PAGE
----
Now, I am not going to hold myself up as an expert on China’s Education system (or any education system for that matter), but after teaching MBAs for 5 years, developing local staff (experienced and raw), speaking with academic conferences, and just generally reading articles like this, this is an article that is particularly relevant to what I have seen and been discussing over the last few years.

What (I think) needs to be understood is that Friedman is writing for a largely American audience who has heard about Tiger moms, is seeing their children get slaughtered in American classrooms, and is generally looking for the “secret” to how they can “compete” with the “Chinese” student. Which is relevant (to me) as those who are lining to this article as if it were the gospel do not understand the wider context of how and why “Chinese” students are performing so well.

With that said,Friedman has a few things right:
1) Shanghai public school students are testing at the top of the PISA exams, particularly those in the core of Shanghai where the districts are well funded, where parents are on a higher order of economy, and where the schools infrastructure is now seeing the returns on investment that have been made.
2) The Chinese education system is built around a relentless testing system that kids begin preparing for at 3 years old for, that is reinforced by daily drills, and involves the student’s family.
3) Teachers are a key reason why this system is “working”
4) Teachers in China have been given support that their American counterparts don’t

For me to what I believe is article ultimate failure is that it is (1) written with the underling belief that the ability of students to ace the PISA is a sign of success. As if acing the PISA is the actual goal of education, and (2) holds the teacher up on a pedestal when in reality they are nothing more than a blunt force object that is used to cram as much information as possible into their students minds, threaten them when necessary, and demand recommend they attend cram schools in-between semester so that the teachers can receive a kickback the student can get that extra edge.

Ultimately the open secret that no one discussed in front of Friedman, yet is something nearly every academic I speak with in this country understands (as do those at the top of the country), is that the education system as they have developed it is producing students who are winning a game that they should no longer be playing. With results that no longer help them.

Just as it has not helped the neighboring countries (Japan, Korea, Singapore, etc) who have all fallen into this exact same trap and have been scrambling to remove themselves from. Something that several of my recent projects have been focused on (in Asia)

from my experience, this is a system does do an amazing job at educating the masses, as the PISA test highlights, but it has not done its job to incubate that talent. That is the next step, and if there is something that readers should take away from Friedman’s article, and this blog post, it is that for China to move forward, it will have to be done without the current stock of teachers.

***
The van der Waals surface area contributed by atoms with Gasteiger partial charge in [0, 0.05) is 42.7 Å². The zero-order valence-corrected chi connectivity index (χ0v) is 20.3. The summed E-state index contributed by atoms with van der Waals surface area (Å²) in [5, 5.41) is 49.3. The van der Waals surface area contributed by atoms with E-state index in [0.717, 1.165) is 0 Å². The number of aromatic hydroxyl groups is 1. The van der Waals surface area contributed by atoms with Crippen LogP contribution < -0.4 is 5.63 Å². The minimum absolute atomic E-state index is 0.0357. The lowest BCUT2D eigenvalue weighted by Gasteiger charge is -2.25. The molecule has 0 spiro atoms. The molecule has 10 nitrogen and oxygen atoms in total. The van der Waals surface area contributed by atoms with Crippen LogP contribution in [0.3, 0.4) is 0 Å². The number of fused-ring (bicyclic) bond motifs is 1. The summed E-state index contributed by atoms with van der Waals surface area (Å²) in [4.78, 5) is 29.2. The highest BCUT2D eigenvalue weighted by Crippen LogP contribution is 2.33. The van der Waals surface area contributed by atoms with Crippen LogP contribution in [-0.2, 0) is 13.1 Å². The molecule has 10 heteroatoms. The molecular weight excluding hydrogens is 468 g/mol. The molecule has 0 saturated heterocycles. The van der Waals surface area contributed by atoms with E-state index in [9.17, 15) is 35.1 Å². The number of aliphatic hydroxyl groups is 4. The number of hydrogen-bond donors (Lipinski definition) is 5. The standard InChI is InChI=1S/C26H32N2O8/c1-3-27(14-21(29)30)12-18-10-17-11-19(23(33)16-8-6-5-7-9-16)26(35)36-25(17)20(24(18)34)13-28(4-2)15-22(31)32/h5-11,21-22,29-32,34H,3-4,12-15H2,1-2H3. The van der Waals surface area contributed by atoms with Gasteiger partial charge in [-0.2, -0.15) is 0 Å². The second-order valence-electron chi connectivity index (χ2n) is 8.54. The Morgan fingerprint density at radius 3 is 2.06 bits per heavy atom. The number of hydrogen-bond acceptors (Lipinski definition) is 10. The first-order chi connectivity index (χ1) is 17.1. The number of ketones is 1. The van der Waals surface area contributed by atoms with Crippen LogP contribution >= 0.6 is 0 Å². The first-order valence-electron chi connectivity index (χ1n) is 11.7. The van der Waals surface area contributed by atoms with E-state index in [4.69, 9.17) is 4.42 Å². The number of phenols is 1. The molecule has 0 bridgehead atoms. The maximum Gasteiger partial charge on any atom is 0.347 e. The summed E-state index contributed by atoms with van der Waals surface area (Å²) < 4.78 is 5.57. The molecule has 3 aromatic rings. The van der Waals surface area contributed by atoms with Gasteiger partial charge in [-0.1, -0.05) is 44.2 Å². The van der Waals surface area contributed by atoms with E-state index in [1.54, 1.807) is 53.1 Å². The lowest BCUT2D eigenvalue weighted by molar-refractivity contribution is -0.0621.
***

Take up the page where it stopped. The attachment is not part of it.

Teachers who have been, to date, excellent at stuffing facts in, but who are unable to draw anything out.

which is Shanghai (China’s) real secret. That, for all the success in skilling up the talent pool over the last 20 years, these teachers are not going to be able to get their students to do anything than test.

China’s Global Foodprint. Anyone Else See a Problem?

Sunday, October 27, 2013 5:09
Posted in category The Big Picture

While recently reviewing some notes on China’s growing foodprint, I came across a presentation written by Daron Hoffman (formerly of Rabobank) that contained a chart that I think highlights the size of China’s effect on the world food market.

It is a graphic that I think deserves serious thought as:
(1) Ghis represents China today, at about 50% urbanization
(2) While China’s per capita footprint for everything (carbon, water, etc) is nearly 1/5 of the world average, but if you were to look at the urban centers you would find many surpass the footprints of their Western peers
(3) China’s goal is to urbanize another 300m people by 2030.

ergo.. this as the next 300m are urbanized, this will grow into a larger issue should nothing about the system that delivers food change.

One of the big area where the system can change, is in the efficiency of the food delivery system. China is, or at least was, a country where all the cities could feed themselves. However, as China’s urban centers grew, and as these local systems grew, inefficiency began to skyrocket as the investments in critical processes were not made.

The result is that China now wastes between 40-60% of its food between the farm and the fork. which is a needless source of pressure for the economy in the form of food inflation, but longer term, this is also a water problem. A water problem in that half the water used in the ag economy is lost, and a water problem because the other half of the water is left heavily contaminated by pesticides, herbicides, fungicides, and fertilizers.

Beijing. We have a growing problem.